Court of Appeal:
Jude Who Ruled That Anti-SLAPP Required Dismissal of Defamation Suit As to One Defendant Could Not Deny Dismissal As to Co-Defendant
Above are actress/model Ngoc Trinh and billionaire Kieu Hoang whose affair was, the Court of Appeal has held, a matter of public interest, bringing into play the anti-SLAPP statute when Hoang sued over an allegedly defamatory posting on Facebook.
By a MetNews Staff Writer
The Court of Appeal for this district has held that once a judge ruled in a defamation action, in response to an anti-SLAPP motion filed by one defendant, the proprietor of a Facebook page, that a communication was protected speech, the co-defendant, who authored the article in issue, was entitled to a like ruling.
That decision comes in an opinion by Justice Kenneth Yegan of Div. Six that was filed Jan. 11 and was certified for publication yesterday.
Vietnamese billionaire Kieu Hoang, who at age 72 gained notoriety in connection with his fling with an actress/model in her twenties, sued the British Broadcasting Company over an article posted on its BBC Vietnamese Facebook Page, which he said had “millions of readers,” and also sued journalist Phong Minh Tran who wrote a derogatory article about him that was posted on the Facebook page.
Ventura Superior Court Judge Kevin G. DeNoce granted BBC’s special motion to strike, holding that the article constituted a communication in “public forum in connection with an issue of public interest,” satisfying the first prong of the anti-SLAPP stature, Code of Civil Procedure §425.16, and that Hoang failed to show a probability of prevailing on the merits, satisfying the second prong.
Tran later brought his own anti-SLAPP motion, but this time, DeNoce ruled that the first prong was not met and, even if it had been, the plaintiff had demonstrated a probability of emerging the victor.
In his opinion reversing DeNoce’s order, Yegan declared that Hoang “is collaterally estopped from claiming that the article did not concern an issue of public interest because this issue was decided against him in the prior BBC proceeding.”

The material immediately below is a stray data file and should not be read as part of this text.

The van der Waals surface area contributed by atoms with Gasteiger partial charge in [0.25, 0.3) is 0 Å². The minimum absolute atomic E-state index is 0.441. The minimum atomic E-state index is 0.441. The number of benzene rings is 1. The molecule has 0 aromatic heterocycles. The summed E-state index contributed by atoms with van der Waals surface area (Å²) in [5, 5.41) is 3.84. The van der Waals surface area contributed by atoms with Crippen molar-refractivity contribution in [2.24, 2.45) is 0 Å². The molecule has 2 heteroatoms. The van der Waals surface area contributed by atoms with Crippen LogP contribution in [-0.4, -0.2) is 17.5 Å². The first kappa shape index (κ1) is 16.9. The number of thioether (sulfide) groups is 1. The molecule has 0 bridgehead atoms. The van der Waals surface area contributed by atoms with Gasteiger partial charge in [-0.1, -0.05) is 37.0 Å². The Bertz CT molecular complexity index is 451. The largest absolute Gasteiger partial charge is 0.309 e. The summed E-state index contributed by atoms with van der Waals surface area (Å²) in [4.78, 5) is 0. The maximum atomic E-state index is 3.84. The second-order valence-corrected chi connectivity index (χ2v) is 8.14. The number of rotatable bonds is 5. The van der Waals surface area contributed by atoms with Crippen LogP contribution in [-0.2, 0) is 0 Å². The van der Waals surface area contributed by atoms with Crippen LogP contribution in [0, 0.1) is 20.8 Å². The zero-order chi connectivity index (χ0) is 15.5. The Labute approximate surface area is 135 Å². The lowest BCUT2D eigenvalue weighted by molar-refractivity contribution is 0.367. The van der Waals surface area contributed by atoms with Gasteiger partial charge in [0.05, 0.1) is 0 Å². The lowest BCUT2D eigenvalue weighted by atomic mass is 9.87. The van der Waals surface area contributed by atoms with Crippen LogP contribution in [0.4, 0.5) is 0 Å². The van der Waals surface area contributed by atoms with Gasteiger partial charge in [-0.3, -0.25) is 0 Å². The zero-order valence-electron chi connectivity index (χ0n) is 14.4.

“All of the elements of collateral estoppel, as to the first prong, have been satisfied. The issue was identical in BBC’s and appellant’s anti-SLAPP motions. The issue was necessarily decided in the BBC proceeding and was essential to the judgment in BBC’s favor. The trial court could not have granted BBC’s anti-SLAPP motion unless it found that appellant’s statements in the article had been made ‘in connection with an issue of public interest.’…The BBC proceeding resulted in a final judgment on the merits. Both appellant’s and BBC’s anti-SLAPP motions were directed against the same party.”
Yegan expressed agreement with DeNoce’s initial view that the article concerned issues of public interest. He noted that the posting attracted “thousands” of comments, and said:
“The comments to the article corroborate appellant’s declaration that respondent had gained notoriety in the Vietnamese community through media coverage of his relationship with Ngoc Trinh.”
The jurist quoted some of the comments, such as:
“[H]is girlfriend was as young as his granddaughter. He shouldn’t have announced the breakup and used it to advertise his products.”…“Prior to the news about [respondent] and Ngoc Trinh, I hadn’t known who [respondent] was. I’ve seen Ngoc Trinh’s info because tabloids usually lifted her skirts up.”…“Previously, no one knew who [respondent] was; after getting involved with Ngoc Trinh, the queen of underwear, his fame is rocketing up.”…“I don’t pay attention to who [respondent] is when he’s getting famous with hot girls, models, being a playboy, and showing off wealth.”
The jurist commented:
“It appears that, through his enormous wealth and affair with a much younger, glamorous, and famous actress/model, respondent achieved the status of a celebrity in the Vietnamese community.”
“The numerous comments to the article show that appellant participated in and furthered the discourse that made respondent, his accumulation of wealth, and his relationship with Ngoc Trinh a subject of public interest within the Vietnamese community.”
Addressing the second prong, Yegan said the only statement in Tran’s article that was “not protectible rhetorical hyperbole” and which might be shown to be a false statement of fact was that Hoang “enticed by acquaintances and government officials to invest several millions dollars (perhaps 6 million USD)” and that “[h]is investment was eventually wiped out, he had to run back to the U.S., and vowed to never make investment in Viet Nam, only to go there for fun.”
However, he pointed out, as a public figure, Hoang, to prevail, would have to show constitutional malice—knowledge of falsity or reckless disregard of the truth—and that the plaintiff had not demonstrated a probability that he could overcome Tran’s declaration under penalty of perjury that he got his information from a close friend of his (now deceased), who was Hoang’s brother.
Yegan also said that Hoang’s “celebrity status in the Vietnamese community bars the cause of action” for misappropriation of his name and likeness and that the cause of action for conspiracy fails because he could not show that Tran “and another person agreed to commit a tortious act.”
The case is Hoang v. Tran, B302608.
Santa Ana attorney Mark S. Rosen represented Tran and Richard Steven Busch of the Century City firm of King & Ballow acted for Hoang.
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